Comment  | 
Print  | 
Newest First  |  Oldest First  |  Threaded View        ADD A COMMENT
alcaseltzer
50%
50%
alcaseltzer,
User Rank: Light Beer
12/5/2012 | 4:10:05 AM
re: Entropic, Verizon Serve Up MOCA
MOCA is a really smart move for the Telcos. In most homeowners minds, the coax is "owned" by the cable company. If the telcos can make use of it, and blur the distinction, that's really powerful. Picture the homeowner - "Oh, you mean AT&T can connect to my coax too - neat!"
Pete Baldwin
50%
50%
Pete Baldwin,
User Rank: Light Beer
12/5/2012 | 4:10:05 AM
re: Entropic, Verizon Serve Up MOCA
For those who've been studying the home networking scene ... any favorites among the different in-home wiring schemes? Most users wouldn't care, but I figure some of you are probably savvy enough to have strong opinions on cable vs. powerline vs. phone line.

As for wireless... My household decided to NOT go wireless, because the convenience vs. potential problems just didn't seem like a good tradeoff.
We don't see any reason to ever go wireless, but I sense we're in the minority there.
tegigthecat
50%
50%
tegigthecat,
User Rank: Light Beer
12/5/2012 | 4:10:04 AM
re: Entropic, Verizon Serve Up MOCA
Depends how far the coax runs.... My take is that the capacity and reach of wireless will simply out muscle anything coax or powerline will provide and you don't have to worry about drilling walls etc....
Featured Video
From The Founder
Light Reading founder Steve Saunders talks with VMware's Shekar Ayyar, who explains why cloud architectures are becoming more distributed, what that means for workloads, and why telcos can still be significant cloud services players.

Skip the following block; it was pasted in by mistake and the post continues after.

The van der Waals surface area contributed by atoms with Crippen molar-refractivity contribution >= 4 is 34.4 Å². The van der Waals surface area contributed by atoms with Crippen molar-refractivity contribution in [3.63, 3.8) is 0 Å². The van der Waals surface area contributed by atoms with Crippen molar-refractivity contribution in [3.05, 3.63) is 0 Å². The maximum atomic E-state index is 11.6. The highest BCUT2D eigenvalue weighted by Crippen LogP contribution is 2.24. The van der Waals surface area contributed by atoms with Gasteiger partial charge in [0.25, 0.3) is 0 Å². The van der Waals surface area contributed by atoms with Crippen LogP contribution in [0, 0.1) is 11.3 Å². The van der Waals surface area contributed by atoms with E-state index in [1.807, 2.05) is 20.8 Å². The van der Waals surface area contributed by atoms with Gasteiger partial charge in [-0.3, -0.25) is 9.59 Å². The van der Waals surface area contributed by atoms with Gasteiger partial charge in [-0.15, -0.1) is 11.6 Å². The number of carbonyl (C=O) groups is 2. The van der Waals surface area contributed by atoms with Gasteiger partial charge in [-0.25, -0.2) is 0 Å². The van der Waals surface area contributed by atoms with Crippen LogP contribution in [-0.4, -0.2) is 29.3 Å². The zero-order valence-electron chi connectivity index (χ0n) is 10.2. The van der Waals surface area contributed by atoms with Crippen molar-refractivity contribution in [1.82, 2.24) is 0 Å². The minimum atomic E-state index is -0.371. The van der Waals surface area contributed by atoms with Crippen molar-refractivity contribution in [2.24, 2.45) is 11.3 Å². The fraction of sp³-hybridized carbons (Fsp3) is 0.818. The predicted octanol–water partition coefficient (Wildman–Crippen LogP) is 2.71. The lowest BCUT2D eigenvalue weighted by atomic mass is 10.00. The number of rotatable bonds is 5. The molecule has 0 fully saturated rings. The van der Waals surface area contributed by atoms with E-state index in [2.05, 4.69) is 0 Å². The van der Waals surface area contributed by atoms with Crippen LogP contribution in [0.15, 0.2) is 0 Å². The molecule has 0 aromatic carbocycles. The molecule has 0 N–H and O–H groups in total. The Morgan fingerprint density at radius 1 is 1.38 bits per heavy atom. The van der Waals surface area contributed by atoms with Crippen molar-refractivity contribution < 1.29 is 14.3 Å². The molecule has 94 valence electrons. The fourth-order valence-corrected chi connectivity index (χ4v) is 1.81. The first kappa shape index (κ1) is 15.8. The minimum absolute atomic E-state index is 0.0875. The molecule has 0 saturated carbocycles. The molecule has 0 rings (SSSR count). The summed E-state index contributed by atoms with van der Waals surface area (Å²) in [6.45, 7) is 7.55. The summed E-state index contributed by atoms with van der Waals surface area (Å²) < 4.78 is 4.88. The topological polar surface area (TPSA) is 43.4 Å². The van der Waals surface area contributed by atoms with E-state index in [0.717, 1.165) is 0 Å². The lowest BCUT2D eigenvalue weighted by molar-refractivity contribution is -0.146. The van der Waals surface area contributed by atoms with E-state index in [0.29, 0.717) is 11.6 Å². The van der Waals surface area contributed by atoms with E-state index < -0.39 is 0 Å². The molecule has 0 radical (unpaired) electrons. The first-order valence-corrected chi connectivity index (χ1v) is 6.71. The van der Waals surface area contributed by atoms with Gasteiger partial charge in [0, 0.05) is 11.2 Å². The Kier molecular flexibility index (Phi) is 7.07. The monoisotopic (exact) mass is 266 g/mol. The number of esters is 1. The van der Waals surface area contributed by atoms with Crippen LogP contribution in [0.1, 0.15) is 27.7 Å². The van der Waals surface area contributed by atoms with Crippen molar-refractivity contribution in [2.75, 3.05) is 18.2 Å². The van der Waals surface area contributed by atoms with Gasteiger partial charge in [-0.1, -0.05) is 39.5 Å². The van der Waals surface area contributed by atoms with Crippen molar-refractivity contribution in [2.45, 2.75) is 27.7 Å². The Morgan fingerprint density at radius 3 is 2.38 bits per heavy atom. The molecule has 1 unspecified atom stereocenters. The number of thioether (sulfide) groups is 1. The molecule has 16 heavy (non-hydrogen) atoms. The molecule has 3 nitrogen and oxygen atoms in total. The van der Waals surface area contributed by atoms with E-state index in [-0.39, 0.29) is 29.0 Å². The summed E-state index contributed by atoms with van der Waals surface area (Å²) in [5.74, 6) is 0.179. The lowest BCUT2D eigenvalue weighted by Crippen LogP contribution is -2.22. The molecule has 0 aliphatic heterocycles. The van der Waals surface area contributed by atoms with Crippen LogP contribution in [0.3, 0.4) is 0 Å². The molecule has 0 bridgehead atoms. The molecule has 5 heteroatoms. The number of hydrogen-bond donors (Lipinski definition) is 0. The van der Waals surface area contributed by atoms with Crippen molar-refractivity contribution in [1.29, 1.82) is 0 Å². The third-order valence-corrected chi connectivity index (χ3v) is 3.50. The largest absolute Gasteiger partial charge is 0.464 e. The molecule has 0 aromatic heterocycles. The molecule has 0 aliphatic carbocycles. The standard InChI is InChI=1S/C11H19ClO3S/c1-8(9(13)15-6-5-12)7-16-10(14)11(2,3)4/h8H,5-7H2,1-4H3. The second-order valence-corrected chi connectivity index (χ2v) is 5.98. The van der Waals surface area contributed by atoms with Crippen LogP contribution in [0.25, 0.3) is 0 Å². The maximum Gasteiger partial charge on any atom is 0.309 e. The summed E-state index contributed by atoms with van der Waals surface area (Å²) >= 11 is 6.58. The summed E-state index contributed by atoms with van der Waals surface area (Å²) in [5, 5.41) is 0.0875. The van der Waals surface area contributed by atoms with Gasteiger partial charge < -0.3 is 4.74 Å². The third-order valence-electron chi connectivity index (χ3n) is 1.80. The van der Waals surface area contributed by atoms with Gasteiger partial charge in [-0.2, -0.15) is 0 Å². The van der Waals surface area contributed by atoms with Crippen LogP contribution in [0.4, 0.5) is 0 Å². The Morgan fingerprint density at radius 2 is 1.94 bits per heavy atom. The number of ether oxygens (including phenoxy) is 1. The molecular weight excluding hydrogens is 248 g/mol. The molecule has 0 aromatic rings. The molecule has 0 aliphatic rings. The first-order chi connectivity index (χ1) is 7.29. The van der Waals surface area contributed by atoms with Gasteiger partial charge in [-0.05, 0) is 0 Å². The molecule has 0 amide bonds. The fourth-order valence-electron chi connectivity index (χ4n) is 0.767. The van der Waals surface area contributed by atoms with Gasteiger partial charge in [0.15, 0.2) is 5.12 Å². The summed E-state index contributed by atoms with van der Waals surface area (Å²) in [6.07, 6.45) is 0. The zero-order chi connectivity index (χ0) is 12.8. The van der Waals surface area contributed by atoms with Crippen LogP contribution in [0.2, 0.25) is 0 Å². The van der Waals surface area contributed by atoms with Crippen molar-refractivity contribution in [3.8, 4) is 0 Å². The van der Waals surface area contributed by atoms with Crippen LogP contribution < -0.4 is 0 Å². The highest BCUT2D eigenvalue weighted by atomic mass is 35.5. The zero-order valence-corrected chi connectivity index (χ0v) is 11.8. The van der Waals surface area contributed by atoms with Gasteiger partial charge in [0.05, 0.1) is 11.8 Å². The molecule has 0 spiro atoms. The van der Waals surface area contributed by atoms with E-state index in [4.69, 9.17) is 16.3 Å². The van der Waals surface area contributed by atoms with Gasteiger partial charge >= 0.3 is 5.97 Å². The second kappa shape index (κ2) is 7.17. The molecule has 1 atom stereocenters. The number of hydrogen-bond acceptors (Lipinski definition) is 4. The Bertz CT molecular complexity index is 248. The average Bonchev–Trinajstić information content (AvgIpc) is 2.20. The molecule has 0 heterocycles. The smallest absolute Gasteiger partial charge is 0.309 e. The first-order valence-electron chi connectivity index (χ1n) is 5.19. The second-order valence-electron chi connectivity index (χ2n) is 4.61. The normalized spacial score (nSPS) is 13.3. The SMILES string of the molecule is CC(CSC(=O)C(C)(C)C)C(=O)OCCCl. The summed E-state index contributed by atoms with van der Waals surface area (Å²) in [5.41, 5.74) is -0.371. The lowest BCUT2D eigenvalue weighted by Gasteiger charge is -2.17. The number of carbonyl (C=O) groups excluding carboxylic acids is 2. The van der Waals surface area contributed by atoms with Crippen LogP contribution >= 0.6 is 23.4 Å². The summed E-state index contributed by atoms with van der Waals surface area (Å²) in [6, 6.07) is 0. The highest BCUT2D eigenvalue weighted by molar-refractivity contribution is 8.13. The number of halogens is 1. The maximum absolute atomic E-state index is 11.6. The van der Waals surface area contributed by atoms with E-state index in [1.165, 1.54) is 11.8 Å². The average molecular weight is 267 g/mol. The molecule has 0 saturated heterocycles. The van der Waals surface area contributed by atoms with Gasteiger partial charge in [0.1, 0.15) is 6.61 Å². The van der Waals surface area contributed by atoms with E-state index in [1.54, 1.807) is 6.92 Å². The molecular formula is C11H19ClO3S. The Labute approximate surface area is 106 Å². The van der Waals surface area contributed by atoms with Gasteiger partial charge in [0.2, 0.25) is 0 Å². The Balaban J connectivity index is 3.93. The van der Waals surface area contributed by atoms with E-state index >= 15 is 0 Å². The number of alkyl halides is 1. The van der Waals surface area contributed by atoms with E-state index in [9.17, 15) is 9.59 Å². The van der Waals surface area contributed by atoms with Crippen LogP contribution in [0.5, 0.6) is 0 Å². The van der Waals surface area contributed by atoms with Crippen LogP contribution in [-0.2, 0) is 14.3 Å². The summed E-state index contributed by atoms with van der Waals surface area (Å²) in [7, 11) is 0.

Flash Poll
Upcoming Live Events
June 26, 2018, Nice, France
September 12, 2018, Los Angeles, CA
September 24-26, 2018, Westin Westminster, Denver
October 9, 2018, The Westin Times Square, New York
October 17, 2018, Chicago, Illinois
October 23, 2018, Georgia World Congress Centre, Atlanta, GA
November 7-8, 2018, London, United Kingdom
November 8, 2018, The Montcalm by Marble Arch, London
November 15, 2018, The Westin Times Square, New York
December 4-6, 2018, Lisbon, Portugal
All Upcoming Live Events
Hot Topics
Telus CTO: NFV Burden May Cripple Telcos
Iain Morris, News Editor, 5/14/2018
TM Forum Sea-Change Overcomes That Sinking Feeling
Iain Morris, News Editor, 5/17/2018
Verizon CEO Says LA Is Second 5G City
Dan Jones, Mobile Editor, 5/16/2018
Animals with Phones
Live Digital Audio

A CSP's digital transformation involves so much more than technology. Crucial – and often most challenging – is the cultural transformation that goes along with it. As Sigma's Chief Technology Officer, Catherine Michel has extensive experience with technology as she leads the company's entire product portfolio and strategy. But she's also no stranger to merging technology and culture, having taken a company — Tribold — from inception to acquisition (by Sigma in 2013), and she continues to advise service providers on how to drive their own transformations. This impressive female leader and vocal advocate for other women in the industry will join Women in Comms for a live radio show to discuss all things digital transformation, including the cultural transformation that goes along with it.

Like Us on Facebook
Twitter Feed
Partner Perspectives - content from our sponsors
Swisscom: Quick off the Blocks With 5G
By Gary Maidment, for Huawei
SAIL the Atlantic With CAMTEL
By Gary Maidment, for Huawei
What's in the Box?
By Huawei
Beginning With the End In Mind
By Kevin Taylor, for Huawei
All Partner Perspectives